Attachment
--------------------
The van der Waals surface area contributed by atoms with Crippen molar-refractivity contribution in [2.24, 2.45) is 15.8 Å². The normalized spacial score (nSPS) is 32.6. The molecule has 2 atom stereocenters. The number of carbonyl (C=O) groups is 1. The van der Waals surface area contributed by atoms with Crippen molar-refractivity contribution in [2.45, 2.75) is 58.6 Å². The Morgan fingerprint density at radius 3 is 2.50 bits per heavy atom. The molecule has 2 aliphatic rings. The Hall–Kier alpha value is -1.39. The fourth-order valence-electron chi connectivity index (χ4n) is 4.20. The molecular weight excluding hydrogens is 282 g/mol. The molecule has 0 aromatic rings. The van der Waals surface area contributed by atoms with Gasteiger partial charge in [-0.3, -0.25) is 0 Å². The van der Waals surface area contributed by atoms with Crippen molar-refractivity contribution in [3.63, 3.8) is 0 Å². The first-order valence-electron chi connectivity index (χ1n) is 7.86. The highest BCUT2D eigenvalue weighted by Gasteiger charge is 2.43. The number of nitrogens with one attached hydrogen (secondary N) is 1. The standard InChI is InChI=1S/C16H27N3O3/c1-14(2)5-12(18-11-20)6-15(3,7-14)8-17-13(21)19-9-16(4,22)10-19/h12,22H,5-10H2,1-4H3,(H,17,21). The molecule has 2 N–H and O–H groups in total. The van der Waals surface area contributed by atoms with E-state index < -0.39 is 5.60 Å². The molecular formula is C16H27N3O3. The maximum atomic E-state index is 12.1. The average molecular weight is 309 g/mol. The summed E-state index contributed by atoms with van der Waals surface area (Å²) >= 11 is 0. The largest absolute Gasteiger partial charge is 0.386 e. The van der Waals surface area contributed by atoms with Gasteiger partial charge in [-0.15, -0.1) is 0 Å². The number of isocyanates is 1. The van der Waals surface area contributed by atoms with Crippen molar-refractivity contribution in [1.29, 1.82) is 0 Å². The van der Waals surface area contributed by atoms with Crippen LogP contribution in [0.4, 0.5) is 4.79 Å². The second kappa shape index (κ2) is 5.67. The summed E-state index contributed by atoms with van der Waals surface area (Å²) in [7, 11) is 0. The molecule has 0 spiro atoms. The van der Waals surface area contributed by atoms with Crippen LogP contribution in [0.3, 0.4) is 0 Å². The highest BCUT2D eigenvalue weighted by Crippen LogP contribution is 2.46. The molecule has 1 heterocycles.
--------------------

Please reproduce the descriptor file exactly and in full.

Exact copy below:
The van der Waals surface area contributed by atoms with Crippen molar-refractivity contribution in [2.24, 2.45) is 15.8 Å². The normalized spacial score (nSPS) is 32.6. The molecule has 2 atom stereocenters. The number of carbonyl (C=O) groups is 1. The van der Waals surface area contributed by atoms with Crippen molar-refractivity contribution in [2.45, 2.75) is 58.6 Å². The Morgan fingerprint density at radius 3 is 2.50 bits per heavy atom. The molecule has 2 aliphatic rings. The Hall–Kier alpha value is -1.39. The fourth-order valence-electron chi connectivity index (χ4n) is 4.20. The molecular weight excluding hydrogens is 282 g/mol. The molecule has 0 aromatic rings. The van der Waals surface area contributed by atoms with Gasteiger partial charge in [-0.3, -0.25) is 0 Å². The van der Waals surface area contributed by atoms with Crippen molar-refractivity contribution in [3.63, 3.8) is 0 Å². The first-order valence-electron chi connectivity index (χ1n) is 7.86. The highest BCUT2D eigenvalue weighted by Gasteiger charge is 2.43. The number of nitrogens with one attached hydrogen (secondary N) is 1. The standard InChI is InChI=1S/C16H27N3O3/c1-14(2)5-12(18-11-20)6-15(3,7-14)8-17-13(21)19-9-16(4,22)10-19/h12,22H,5-10H2,1-4H3,(H,17,21). The molecule has 2 N–H and O–H groups in total. The van der Waals surface area contributed by atoms with E-state index < -0.39 is 5.60 Å². The molecular formula is C16H27N3O3. The maximum atomic E-state index is 12.1. The average molecular weight is 309 g/mol. The summed E-state index contributed by atoms with van der Waals surface area (Å²) >= 11 is 0. The largest absolute Gasteiger partial charge is 0.386 e. The van der Waals surface area contributed by atoms with Gasteiger partial charge in [-0.15, -0.1) is 0 Å². The number of isocyanates is 1. The van der Waals surface area contributed by atoms with Crippen molar-refractivity contribution in [1.29, 1.82) is 0 Å². The van der Waals surface area contributed by atoms with Crippen LogP contribution in [0.4, 0.5) is 4.79 Å². The second kappa shape index (κ2) is 5.67. The summed E-state index contributed by atoms with van der Waals surface area (Å²) in [7, 11) is 0. The molecule has 0 spiro atoms. The van der Waals surface area contributed by atoms with Crippen LogP contribution in [0.3, 0.4) is 0 Å². The highest BCUT2D eigenvalue weighted by Crippen LogP contribution is 2.46. The molecule has 1 heterocycles.